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Britain is a 'crisis economy', says Mark Carney
Mark Carney, the incoming Bank of England Governor, has described the UK as a “crisis economy” as he sought to play down hopes that he could ride to the country’s rescue.

Speaking on the fringes of the International Monetary Fund’s spring meetings in Washington, he said: “The US is breaking out of the pack of crisis economies that include the eurozone, the UK and Japan.”

His words came just days after the IMF slashed its forecasts for UK growth this year and next, and urged the Chancellor to scale back his £130bn austerity programme to aid the recovery.

Christine Lagarde, the IMF managing director, signalled that the Fund will demand the UK ease off at its annual Article IV update on the economy next month.

Asked whether she agreed with IMF chief economist Olivier Blanchard that the Chancellor was “playing with fire” with his economic plans, she said: “We have said that should growth abate then there should be consideration to adjusting by slowing the pace.

“The growth numbers are certainly not particularly good. So, in a sense, this is a continuation of the position. What has changed is clearly the quality of the numbers.”

Ms Lagarde’s comments dealt a damaging blow to the Chancellor, whose policies she has previously championed. Her support has been critical to shoring up George Osborne’s credibility in the face of Labour’s attacks.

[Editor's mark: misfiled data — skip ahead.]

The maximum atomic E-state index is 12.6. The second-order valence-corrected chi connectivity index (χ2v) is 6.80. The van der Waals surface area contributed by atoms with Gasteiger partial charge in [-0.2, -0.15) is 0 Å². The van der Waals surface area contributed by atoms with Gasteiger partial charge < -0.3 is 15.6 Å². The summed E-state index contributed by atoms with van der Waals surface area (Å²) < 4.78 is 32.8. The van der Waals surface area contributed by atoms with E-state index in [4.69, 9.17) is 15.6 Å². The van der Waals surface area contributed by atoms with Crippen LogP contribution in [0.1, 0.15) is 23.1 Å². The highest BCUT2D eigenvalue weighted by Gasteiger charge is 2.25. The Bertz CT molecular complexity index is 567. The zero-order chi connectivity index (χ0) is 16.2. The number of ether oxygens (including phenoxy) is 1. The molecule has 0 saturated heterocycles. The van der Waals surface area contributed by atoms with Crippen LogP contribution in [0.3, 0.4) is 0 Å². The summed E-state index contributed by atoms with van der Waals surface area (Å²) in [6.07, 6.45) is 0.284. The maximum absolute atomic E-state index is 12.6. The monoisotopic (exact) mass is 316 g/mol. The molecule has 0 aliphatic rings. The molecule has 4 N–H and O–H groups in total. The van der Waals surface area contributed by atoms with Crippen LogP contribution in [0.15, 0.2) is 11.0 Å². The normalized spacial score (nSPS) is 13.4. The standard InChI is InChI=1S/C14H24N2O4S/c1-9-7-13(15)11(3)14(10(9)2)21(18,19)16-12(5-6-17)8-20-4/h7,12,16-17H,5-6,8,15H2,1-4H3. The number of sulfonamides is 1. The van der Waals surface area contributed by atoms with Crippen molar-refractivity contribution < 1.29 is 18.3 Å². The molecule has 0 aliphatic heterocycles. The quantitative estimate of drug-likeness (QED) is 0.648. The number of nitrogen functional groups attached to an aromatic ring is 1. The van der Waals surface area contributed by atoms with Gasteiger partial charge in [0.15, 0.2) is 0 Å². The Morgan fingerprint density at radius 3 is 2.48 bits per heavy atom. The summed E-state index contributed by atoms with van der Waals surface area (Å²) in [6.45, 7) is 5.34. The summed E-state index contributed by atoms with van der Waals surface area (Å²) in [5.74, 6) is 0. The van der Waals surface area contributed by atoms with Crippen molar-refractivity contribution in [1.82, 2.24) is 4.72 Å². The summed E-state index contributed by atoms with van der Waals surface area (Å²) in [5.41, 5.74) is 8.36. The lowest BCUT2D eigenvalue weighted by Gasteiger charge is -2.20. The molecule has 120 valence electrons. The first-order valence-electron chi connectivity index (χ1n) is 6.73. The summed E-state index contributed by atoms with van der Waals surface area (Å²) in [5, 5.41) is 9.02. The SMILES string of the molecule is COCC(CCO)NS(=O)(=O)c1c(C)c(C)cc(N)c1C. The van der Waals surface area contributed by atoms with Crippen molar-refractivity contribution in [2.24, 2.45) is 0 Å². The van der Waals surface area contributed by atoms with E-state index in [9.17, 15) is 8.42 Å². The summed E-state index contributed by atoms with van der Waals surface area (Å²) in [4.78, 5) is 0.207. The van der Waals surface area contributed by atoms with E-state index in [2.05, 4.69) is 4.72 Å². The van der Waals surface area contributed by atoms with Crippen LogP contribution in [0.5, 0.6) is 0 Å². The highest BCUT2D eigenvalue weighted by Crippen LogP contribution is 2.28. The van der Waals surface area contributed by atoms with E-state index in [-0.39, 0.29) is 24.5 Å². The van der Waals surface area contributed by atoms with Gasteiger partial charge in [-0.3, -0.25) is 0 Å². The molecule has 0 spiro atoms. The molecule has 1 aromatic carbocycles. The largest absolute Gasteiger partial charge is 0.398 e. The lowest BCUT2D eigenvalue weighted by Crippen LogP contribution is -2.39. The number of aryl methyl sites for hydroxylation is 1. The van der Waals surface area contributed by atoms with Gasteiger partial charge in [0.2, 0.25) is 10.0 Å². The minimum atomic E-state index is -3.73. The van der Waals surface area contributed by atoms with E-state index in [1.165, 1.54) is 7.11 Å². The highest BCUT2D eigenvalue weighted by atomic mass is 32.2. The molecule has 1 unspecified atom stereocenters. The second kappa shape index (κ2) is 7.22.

Asked specifically about his opinion on the UK reovery, Mr Carney said he would reserve his opinion until he starts at the Bank in July. However, he added that “the flip side [of the UK’s problems] is the tremendous opportunity that is there”.

In comments that will further disappoint Mr Osborne, Mr Carney stressed that governments should not be looking to central banks to return countries to prosperity.

“Can central banks provide sustainable growth? No. They can help with the transition, but they can’t deliver long term growth. That needs to come through true fiscal adjustments and necessary structural reforms… Sustainable growth comes from the private sector.”

Mr Osborne is counting on Mr Carney being more radical than Sir Mervyn King, who has refused to consider aggressive measures such as giving the market firm guidance on future policy movements and using quantitative easing to buy assets other than gilts.

The contrasting positions of Mr Carney and Sir Mervyn, whose second five year term ends in June, were exposed by one exchange over the US Federal Reserve’s decision to set an unemployment target alongside inflation. Mr Carney defended the US stance and rejected Sir Mervyn’s argument that it could hold policymakers hostage to unachievable goals.

A separate Treasury Select Committee report on Mr Carney’s appointment said his commitment to end Sir Mervyn’s allegedly autocratic management style was welcome.

Andrew Tyrie, TSC chairman, said: “In evidence to the Committee, Mr Carney set out his preference for a consensus-based approach to leadership; this will be significant if it leads to a meaningful change of culture within the Bank.”

At the Reuters Newsmaker event in Washington, Mr Carney stressed that his influence over policy at the Bank could be overstated. “It’s an honour and responsibility [to be Governor] but it’s a responsibility that can be overplayed as these powers are vested in committees. I’m a member of these committees. Policy is not mine.”

Mr Carney also launched a withering attack on tax avoiders, acknowledging the public outcry against multinationals in the UK. He said tax policy needed global co-ordination, but added: “On a personal or corporate level, if there is a persistent ability to avoid tax that means the burden of fiscal adjustment falls on those who are paying their fair share – and they have to pay more than their fair share.”

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